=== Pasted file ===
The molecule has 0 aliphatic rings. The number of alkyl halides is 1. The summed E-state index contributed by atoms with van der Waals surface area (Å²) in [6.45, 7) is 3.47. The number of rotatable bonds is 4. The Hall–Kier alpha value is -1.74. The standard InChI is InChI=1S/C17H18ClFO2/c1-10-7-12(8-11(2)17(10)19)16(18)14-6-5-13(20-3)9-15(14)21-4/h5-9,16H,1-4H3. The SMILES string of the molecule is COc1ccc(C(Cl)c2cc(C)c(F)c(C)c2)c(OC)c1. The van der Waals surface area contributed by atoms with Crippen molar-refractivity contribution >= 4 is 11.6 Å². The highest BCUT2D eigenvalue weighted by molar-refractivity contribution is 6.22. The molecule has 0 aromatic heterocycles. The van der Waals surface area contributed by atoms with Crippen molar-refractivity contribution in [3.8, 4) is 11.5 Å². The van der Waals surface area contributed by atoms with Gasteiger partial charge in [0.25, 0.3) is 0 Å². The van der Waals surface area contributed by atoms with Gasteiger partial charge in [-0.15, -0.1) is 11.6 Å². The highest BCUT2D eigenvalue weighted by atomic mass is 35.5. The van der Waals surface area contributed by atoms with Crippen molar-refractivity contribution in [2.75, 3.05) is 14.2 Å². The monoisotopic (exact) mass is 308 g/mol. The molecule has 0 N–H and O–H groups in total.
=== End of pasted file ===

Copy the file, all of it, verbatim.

The molecule has 0 aliphatic rings. The number of alkyl halides is 1. The summed E-state index contributed by atoms with van der Waals surface area (Å²) in [6.45, 7) is 3.47. The number of rotatable bonds is 4. The Hall–Kier alpha value is -1.74. The standard InChI is InChI=1S/C17H18ClFO2/c1-10-7-12(8-11(2)17(10)19)16(18)14-6-5-13(20-3)9-15(14)21-4/h5-9,16H,1-4H3. The SMILES string of the molecule is COc1ccc(C(Cl)c2cc(C)c(F)c(C)c2)c(OC)c1. The van der Waals surface area contributed by atoms with Crippen molar-refractivity contribution >= 4 is 11.6 Å². The highest BCUT2D eigenvalue weighted by molar-refractivity contribution is 6.22. The molecule has 0 aromatic heterocycles. The van der Waals surface area contributed by atoms with Crippen molar-refractivity contribution in [3.8, 4) is 11.5 Å². The van der Waals surface area contributed by atoms with Gasteiger partial charge in [0.25, 0.3) is 0 Å². The van der Waals surface area contributed by atoms with Gasteiger partial charge in [-0.15, -0.1) is 11.6 Å². The highest BCUT2D eigenvalue weighted by atomic mass is 35.5. The van der Waals surface area contributed by atoms with Crippen molar-refractivity contribution in [2.75, 3.05) is 14.2 Å². The monoisotopic (exact) mass is 308 g/mol. The molecule has 0 N–H and O–H groups in total.